St Mary's Centre
River Trip: leaving HVH at 9.30am
By Haddenham Webteam - 28th October 2013 3:45pm
Some months ago, the British government announced its intention to simplify the processes by which domestic planning applications are conducted by local authorities, in order to reduce red tape and the constraints over so-called 'permitted development'.
Aylesbury Vale District Council has just announced that it will be relaxing local planning regulations from 1st November 2013. Below are the details of their announcement:
AVDC's Householder Extensions Local Development Order
The Secretary of State has agreed that AVDC can proceed with the adoption and introduction of a Householder Extensions Local Development Order (LDO), following the public consultation in July and August this year.
This relates to the way we would handle smaller household extensions to detached and semi detached houses.
We are introducing a Local Development Order on 1st November 2013 to handle smaller household extensions which are straightforward, that we normally say 'yes' to. It would extend Permitted Development rights to most single-storey rear and side extensions, and first floor and two-storey rear extensions on detached or semi detached properties. There will of course be exemptions, such as listed buildings and those in conservation areas.
Under the Householder Extensions LDO, homeowners would be responsible for ensuring they have met the necessary guidelines. They would also have to inform neighbours of their plans before applying to the council.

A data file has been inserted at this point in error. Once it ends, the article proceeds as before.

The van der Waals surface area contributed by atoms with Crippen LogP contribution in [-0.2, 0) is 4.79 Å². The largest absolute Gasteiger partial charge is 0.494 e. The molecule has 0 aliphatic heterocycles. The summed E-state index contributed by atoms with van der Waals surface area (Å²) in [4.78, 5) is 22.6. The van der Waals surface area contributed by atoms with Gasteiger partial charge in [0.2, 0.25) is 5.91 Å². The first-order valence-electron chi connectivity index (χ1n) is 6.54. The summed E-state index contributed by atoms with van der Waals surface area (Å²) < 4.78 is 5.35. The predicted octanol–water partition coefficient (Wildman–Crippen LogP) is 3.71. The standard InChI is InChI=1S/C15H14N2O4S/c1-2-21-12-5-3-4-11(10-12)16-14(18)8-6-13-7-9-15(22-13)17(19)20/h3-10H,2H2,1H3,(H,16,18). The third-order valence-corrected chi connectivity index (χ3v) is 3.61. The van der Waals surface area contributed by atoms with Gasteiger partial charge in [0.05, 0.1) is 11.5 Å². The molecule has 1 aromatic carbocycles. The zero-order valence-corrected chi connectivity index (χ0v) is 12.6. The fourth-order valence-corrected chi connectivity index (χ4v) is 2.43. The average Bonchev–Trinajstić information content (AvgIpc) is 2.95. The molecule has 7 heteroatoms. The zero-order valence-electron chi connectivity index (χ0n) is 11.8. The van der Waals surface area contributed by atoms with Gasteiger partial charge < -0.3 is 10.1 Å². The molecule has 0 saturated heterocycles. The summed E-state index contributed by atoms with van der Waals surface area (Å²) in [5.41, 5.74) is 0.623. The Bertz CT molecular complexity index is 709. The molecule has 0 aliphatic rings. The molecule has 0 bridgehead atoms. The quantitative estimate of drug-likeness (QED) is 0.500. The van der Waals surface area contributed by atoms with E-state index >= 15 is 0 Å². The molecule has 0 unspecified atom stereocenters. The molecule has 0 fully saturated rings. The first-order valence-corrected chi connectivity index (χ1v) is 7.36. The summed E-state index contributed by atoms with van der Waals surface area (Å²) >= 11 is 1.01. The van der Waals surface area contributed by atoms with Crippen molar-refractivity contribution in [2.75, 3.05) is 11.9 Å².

It is intended that the LDO applications be published in the Planning Bulletin, for information purposes only, so parish and town councils are aware of any such development in their locality.
In considering the representations made in response to the consultation, we recognise the important role of parish and town councils in the planning process and believe that this would not be undermined by the LDO. The fundamental purpose of the LDO is to change the process, from one of judging the planning merits of a proposal, to a compliance check where permission is automatically granted if it meets the terms of the LDO.
The design code, which is at the heart of the LDO, sets out the criteria for acceptable development. This has built in safeguards to protect residential amenities as well as the character of the property and area. The LDO is aimed at the type of development which is usually approved — including where objections have been raised.
The LDO will not apply to all householder applications and there will still be a significant number that will be required to make a formal planning application. Parish and town councils will still be consulted on those, as currently.
Details of the LDO requirements will also be available from 1st November 2013 on the Council's website